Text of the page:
Peter Grünwald, CWI and Leiden University
A standard practice in statistical hypothesis testing is to mention the p-value alongside the accept/reject decision. We show the advantages of mentioning instead an e-value, an alternative measure of evidence that has recently started to attract attention. With p-values, we cannot use an extreme observation (e.g. p << alpha) for getting better frequentist decisions. With e-values we can, since they provide Type-I risk control in a generalized Neyman-Pearson setting with the decision task (a general loss function) determined post-hoc, after observation of the data — thereby providing a handle on the perennial issue of ‘roving alpha’s’. When Type-II risks are taken into consideration, the only admissible decision rules in this post-hoc setting turn out to be e-value-based. This provides e-values with an additional interpretation on top of their original one in terms of bets.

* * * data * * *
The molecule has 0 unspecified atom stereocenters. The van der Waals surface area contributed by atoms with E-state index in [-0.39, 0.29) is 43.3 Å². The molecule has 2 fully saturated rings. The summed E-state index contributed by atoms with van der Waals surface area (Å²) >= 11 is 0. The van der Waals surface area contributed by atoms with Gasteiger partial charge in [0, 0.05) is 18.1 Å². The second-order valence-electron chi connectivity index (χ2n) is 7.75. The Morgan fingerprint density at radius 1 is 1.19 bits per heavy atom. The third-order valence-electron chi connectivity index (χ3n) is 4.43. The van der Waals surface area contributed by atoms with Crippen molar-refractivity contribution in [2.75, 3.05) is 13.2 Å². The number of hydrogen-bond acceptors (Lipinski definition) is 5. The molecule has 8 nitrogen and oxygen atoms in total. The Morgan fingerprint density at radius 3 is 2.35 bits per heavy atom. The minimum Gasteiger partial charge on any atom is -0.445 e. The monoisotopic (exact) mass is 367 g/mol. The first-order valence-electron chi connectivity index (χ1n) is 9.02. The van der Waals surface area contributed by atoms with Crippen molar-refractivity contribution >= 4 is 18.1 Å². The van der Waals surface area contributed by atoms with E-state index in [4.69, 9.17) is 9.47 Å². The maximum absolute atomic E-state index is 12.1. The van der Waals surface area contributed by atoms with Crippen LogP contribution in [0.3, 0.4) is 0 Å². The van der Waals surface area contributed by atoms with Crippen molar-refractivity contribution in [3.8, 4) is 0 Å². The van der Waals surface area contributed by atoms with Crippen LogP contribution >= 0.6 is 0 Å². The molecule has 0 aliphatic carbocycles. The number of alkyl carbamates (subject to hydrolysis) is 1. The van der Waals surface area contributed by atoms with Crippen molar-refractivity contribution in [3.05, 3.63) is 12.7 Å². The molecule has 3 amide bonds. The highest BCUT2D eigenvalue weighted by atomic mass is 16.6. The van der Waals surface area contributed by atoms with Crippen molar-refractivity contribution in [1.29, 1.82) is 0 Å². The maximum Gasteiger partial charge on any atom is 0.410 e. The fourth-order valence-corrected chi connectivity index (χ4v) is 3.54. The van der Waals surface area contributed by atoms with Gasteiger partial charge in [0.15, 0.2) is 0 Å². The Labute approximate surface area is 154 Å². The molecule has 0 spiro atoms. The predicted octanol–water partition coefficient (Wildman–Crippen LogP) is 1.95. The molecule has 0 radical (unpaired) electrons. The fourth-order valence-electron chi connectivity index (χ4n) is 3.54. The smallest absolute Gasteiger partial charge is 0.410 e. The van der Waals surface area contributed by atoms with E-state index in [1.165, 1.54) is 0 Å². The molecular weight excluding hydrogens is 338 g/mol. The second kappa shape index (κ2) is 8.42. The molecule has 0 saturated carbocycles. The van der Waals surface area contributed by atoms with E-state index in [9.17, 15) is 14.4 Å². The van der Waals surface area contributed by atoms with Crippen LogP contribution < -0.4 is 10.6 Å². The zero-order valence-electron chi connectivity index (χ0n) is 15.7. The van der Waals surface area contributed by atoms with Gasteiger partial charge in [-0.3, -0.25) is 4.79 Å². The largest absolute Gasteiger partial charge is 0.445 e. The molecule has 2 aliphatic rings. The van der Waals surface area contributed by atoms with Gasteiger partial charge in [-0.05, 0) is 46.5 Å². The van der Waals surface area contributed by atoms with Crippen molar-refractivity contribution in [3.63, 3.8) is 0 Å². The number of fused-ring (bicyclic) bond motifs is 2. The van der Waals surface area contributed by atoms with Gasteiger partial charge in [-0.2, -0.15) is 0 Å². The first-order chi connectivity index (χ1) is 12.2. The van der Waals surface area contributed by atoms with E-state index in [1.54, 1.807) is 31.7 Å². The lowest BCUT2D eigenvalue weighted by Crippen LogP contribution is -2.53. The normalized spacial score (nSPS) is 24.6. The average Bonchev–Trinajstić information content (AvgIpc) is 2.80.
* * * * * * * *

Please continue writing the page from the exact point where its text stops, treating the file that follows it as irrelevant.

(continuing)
We also propose to replace confidence intervals and distributions by the *e-posterior*, which provides valid post-hoc frequentist uncertainty assessments irrespective of prior correctness: if the prior is chosen badly, e-intervals get wide rather than wrong, suggesting e-posterior credible intervals as a safer alternative for Bayes credible intervals. The resulting *quasi-conditional paradigm* addresses foundational and practical issues in statistical inference.